Nevertheless, Johnny is a bit of a prat, a petty criminal who is coked up most of the day and whose most notable achievement is his hot wife (of whom he is justly proud) but oblivious to her other life.
One night, Nina gets fed up with Johnny in a bar where he has been haranguing a couple of blokes who took his wife’s picture (Mads Koudal: Footsteps, The Feral Generation, Merentau and Morten Steensgaard). She sets off home alone but is followed by the two men who attack and rape her in an alleyway. However, she is saved by the intervention of Monella (Sira Stampe), a slightly loopy artist who was the girl in the bath.
Over the ensuing weeks, Monella and Nina become good friends, a friendship which eventually transforms into a lesbian affair. They hang out in bars, rebuffing the advances of ‘sleazy bar guys’ (played by Kim Sonderholm: Craig, Deadly Pursuit, and Michael Rene Jensen: Craig, Pistoleros) and eventually a plan develops. Mobella will ‘kidnap’ Nina and demand that Johnny hand over the key to the locker where he keeps his cash, then the two women will leave town together: it’s a sort of Thelma and Louise meets Ruthless People scheme.
This actual ‘thriller’ plot comes surprisingly late in the day but it doesn’t matter because the characters are so fascinating, so believable - and the world they inhabit so intriguing and so well-drawn - that we really don’t mind just tagging along with the film to see where it takes us. Because we can be sure it will take us somewhere worth going.
After sitting through so many films set in a criminal underworld where unpleasant people do cruel things to each other with scowls on their faces (and knowing that there are more such films in my teetering TBW pile) it makes a wonderful change to find a film where the characters, though they’re not exactly upright citizens, at least seem to have real lives. If I’m going to spend 91 minutes of my life watching fictional characters, they should at least be characters that someone might want to spend time with.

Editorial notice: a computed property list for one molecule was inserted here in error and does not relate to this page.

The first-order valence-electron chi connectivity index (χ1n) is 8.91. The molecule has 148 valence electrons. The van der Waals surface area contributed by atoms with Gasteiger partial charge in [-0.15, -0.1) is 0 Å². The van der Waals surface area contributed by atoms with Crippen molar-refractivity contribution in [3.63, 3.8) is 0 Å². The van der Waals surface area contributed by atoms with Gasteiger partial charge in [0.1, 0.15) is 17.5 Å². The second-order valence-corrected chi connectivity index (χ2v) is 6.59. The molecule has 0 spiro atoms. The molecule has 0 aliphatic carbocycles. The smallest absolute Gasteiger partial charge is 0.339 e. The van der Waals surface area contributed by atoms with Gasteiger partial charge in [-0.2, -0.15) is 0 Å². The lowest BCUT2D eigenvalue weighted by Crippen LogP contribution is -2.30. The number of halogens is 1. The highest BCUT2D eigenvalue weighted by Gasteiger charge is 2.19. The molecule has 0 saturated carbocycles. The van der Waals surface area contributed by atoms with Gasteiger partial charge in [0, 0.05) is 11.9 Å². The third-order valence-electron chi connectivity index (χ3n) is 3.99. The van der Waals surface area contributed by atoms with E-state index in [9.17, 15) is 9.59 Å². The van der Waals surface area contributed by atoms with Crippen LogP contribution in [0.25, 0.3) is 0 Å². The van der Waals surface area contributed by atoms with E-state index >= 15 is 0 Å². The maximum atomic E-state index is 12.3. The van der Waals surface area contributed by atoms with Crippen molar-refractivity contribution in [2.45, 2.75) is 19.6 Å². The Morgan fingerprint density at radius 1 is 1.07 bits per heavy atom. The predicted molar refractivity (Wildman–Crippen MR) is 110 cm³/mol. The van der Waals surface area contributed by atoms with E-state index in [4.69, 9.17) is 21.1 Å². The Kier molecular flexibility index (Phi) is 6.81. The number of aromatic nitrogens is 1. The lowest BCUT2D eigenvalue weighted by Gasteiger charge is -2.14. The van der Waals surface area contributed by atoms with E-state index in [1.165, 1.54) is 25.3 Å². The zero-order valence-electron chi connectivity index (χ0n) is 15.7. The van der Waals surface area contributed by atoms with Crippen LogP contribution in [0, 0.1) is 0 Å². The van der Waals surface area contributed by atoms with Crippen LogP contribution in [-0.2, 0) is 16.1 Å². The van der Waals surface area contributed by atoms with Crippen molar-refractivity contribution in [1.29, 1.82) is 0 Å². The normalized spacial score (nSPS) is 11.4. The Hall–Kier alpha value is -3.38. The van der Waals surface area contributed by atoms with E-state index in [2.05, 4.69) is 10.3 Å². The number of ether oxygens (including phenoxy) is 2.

A clever, tightly honed script combines with assured direction and a central quartet of excellent performances (plus some fine background roles) to make No Right Turn a real joy to watch. Lars Lippert in particular looks to be having a whale of a time as Teddy, playing him as Michael Palin would have played the character if this film had been made in the UK in the 1970s.
The only downside is some occasional fantasy/dream elements, including the aforementioned ending, which are simply too obtuse for me. There’s a scene of Monella in the snow finding a pair of angel wings: very poetic, but what does it mean? Flora Nasseri Jensen is credited as ‘angel/little girl’ and other cast members include Sami Darr (who was in Danish horror anthology Speak of the Devil) as Johnny’s supplier, Danish-Japanese actor David Sakurai and Gauthier Bricmont as the barman.
Excellent cinematography by Eric Witzgall (Himmerland) gives No Right Turn the feel of a classic film noir without compromising an evocative colour palette, while Bourke handled his own editing. The brilliantly named Dorthe Bitsch was responsible for the make-up, Liselotte Justesen (Himmerland) was production designer and Jacob Moth (Last Exit) provided the music.
No Right Turn gripped me from beginning to end and comes thoroughly recommended.
MJS rating: A-